There was dramas, comedies and even a dash of sci-fi TV shows that had us hooked in 2015. See what The Fuss thinks are the best new TV shows to grace our screens in the last 12 months.
In 2015 we were treated to not one but two series of Sharon Horgan and Rob Delaney’s delightful Catastrophe a charming and hilarious tale of two strangers who decide to raise a baby together after a casual one night stand.
Unbreakable Kimmy Schmidt
Obsession seems like something of an understatement when describing our love for the new Netflix original comedy Unbreakable Kimmy Schmidt.
Starring Bridesmaids and 21 Jump Street actress Ellie Kemper as the eponymous Kimmy Schmidt, an Indiana ‘mole woman’ who was held hostage in a bunker for 15 years, it follows her fish-out-of-water adventures in New York as she attempts to start life afresh. Orbiting her new life are her gay roommate with aspirations of stardom, her strange and possibly insane landlord, and her wealthy and vain boss.
Unbreakable Kimmy Schmidt has well and truly filled the void left by creator Tina Fey’s former show 30 Rock. Packed with hilarious lines, whimsical characters and a genuinely uplifting story to boot, it may indeed be the funniest TV season of the last few years.
Don’t miss the 9 funniest moments of Unbreakable Kimmy Schmidt.
We only got the first season of Empire back towards the beginning of the year, but we were hooked from the get go. Cookie Lyon is our new favourite character and we can only dream of having as much sass as her. The music industry drama has interesting characters, original plot lines and plenty of catchy tunes, we can’t get enough.
Back at the end of Janaury Fortitude premiered on Sky Atlantic after a huge budget of £25m, the show itself was bold and brutal and boasted a phenomenal ensemble case.
It’s a classic who-done-it series, surrounded by the picturesque polar landscape of Fortitude, a town in the Arctic. Filled with residents who form a tight-knit community, the town has never been the site of a violent crime. That changes, though, when a research scientist is killed, which leads to an investigation that prompts police officers begin to suspect and mistrust one another. Members of the community also struggle to understand the terror that has been unleashed among them. While all this is going on, above-average temperatures result in record ice melt, which reveals secrets that have long been hidden underneath Fortitude's frozen landscape.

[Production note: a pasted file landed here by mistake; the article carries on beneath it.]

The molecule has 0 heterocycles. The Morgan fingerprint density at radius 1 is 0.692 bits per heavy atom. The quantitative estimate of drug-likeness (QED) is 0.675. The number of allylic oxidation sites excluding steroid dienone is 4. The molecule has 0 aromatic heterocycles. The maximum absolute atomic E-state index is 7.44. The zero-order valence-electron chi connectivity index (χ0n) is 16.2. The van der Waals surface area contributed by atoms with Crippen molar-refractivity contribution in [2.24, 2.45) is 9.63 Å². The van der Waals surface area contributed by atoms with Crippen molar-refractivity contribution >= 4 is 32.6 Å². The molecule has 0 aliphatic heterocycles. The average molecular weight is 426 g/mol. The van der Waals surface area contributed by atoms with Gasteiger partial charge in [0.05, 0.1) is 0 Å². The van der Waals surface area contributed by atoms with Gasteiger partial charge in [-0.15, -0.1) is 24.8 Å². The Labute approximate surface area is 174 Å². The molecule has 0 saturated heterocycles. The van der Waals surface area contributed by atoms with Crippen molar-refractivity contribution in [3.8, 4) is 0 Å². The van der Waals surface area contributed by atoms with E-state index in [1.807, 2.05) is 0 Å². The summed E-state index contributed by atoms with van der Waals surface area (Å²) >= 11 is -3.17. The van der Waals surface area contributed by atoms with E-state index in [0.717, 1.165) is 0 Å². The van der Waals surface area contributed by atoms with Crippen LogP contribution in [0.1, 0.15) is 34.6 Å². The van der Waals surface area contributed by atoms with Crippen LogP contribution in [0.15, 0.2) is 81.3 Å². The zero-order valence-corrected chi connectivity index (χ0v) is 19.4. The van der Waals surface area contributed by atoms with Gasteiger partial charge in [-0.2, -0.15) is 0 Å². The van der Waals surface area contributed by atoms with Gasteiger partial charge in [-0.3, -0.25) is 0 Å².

It’s a wonderful original and intriguing series with great acting, cinematography and excellently constructed. If you were left feeling a little deflated with the finale, a second series has been commissioned.
Better Call Saul
The prequel certainly filled the Breaking Bad shaped whole in our lives, and thankfully it’s sharply written and delivers on the fascinating concept of telling us the backstory of the eccentric and morally-questionable Saul Goodman.
Better Call Saul is set six years before Saul Goodman meets Walter White, and when we meet him, the man who will become Saul Goodman is known as Jimmy McGill.
We think you should definitely give the series time to develop and remember that Breaking Bad took years to become the classic that it is.
This year Netflix excelled with their Original Series on offer, this was the first in a series of shows that will lead up to a ‘Defenders’ crossover miniseries.
Lawyer-by-day Matt Murdock uses his heightened senses from being blinded as a young boy to fight crime at night on the streets of New York City’s Hell’s Kitchen neighbourhood, as Daredevil.
The show is extremely dark and intriguing, brutal and compelling. Daredevil has the potential to become one of the best TV adaptations of a superhero property ever.
The C Word